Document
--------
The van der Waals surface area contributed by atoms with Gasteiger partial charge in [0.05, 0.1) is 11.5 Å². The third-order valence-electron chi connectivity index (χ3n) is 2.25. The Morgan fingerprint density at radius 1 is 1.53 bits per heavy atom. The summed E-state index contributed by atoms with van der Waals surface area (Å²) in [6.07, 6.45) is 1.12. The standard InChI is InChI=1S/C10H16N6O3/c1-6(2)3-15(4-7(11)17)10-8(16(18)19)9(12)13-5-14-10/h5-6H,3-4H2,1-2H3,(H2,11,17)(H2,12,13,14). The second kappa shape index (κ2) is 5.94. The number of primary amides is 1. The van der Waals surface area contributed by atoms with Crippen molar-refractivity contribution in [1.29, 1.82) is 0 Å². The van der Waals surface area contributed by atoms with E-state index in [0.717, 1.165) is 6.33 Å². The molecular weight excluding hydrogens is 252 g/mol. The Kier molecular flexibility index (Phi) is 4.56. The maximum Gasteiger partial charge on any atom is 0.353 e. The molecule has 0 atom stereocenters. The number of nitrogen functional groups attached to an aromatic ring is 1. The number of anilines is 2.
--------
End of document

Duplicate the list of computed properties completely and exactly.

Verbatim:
The van der Waals surface area contributed by atoms with Gasteiger partial charge in [0.05, 0.1) is 11.5 Å². The third-order valence-electron chi connectivity index (χ3n) is 2.25. The Morgan fingerprint density at radius 1 is 1.53 bits per heavy atom. The summed E-state index contributed by atoms with van der Waals surface area (Å²) in [6.07, 6.45) is 1.12. The standard InChI is InChI=1S/C10H16N6O3/c1-6(2)3-15(4-7(11)17)10-8(16(18)19)9(12)13-5-14-10/h5-6H,3-4H2,1-2H3,(H2,11,17)(H2,12,13,14). The second kappa shape index (κ2) is 5.94. The number of primary amides is 1. The van der Waals surface area contributed by atoms with Crippen molar-refractivity contribution in [1.29, 1.82) is 0 Å². The van der Waals surface area contributed by atoms with E-state index in [0.717, 1.165) is 6.33 Å². The molecular weight excluding hydrogens is 252 g/mol. The Kier molecular flexibility index (Phi) is 4.56. The maximum Gasteiger partial charge on any atom is 0.353 e. The molecule has 0 atom stereocenters. The number of nitrogen functional groups attached to an aromatic ring is 1. The number of anilines is 2.